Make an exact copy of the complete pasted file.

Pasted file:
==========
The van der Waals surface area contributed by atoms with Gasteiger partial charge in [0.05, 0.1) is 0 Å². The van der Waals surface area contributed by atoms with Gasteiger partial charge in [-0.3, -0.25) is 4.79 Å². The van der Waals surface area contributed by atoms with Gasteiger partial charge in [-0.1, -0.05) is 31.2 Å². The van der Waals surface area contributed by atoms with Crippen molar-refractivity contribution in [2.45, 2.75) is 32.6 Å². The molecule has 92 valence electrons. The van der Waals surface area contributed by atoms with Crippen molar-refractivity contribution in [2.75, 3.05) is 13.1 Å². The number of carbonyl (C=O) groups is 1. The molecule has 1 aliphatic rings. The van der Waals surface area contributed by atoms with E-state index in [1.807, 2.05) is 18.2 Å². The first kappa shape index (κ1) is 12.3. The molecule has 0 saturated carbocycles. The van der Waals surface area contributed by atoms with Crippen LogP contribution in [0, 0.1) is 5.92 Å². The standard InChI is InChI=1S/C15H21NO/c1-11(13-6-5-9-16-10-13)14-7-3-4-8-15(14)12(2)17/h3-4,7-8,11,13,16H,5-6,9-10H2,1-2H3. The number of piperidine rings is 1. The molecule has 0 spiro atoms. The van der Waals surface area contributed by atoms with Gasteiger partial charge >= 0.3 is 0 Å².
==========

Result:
The van der Waals surface area contributed by atoms with Gasteiger partial charge in [0.05, 0.1) is 0 Å². The van der Waals surface area contributed by atoms with Gasteiger partial charge in [-0.3, -0.25) is 4.79 Å². The van der Waals surface area contributed by atoms with Gasteiger partial charge in [-0.1, -0.05) is 31.2 Å². The van der Waals surface area contributed by atoms with Crippen molar-refractivity contribution in [2.45, 2.75) is 32.6 Å². The molecule has 92 valence electrons. The van der Waals surface area contributed by atoms with Crippen molar-refractivity contribution in [2.75, 3.05) is 13.1 Å². The number of carbonyl (C=O) groups is 1. The molecule has 1 aliphatic rings. The van der Waals surface area contributed by atoms with E-state index in [1.807, 2.05) is 18.2 Å². The first kappa shape index (κ1) is 12.3. The molecule has 0 saturated carbocycles. The van der Waals surface area contributed by atoms with Crippen LogP contribution in [0, 0.1) is 5.92 Å². The standard InChI is InChI=1S/C15H21NO/c1-11(13-6-5-9-16-10-13)14-7-3-4-8-15(14)12(2)17/h3-4,7-8,11,13,16H,5-6,9-10H2,1-2H3. The number of piperidine rings is 1. The molecule has 0 spiro atoms. The van der Waals surface area contributed by atoms with Gasteiger partial charge >= 0.3 is 0 Å².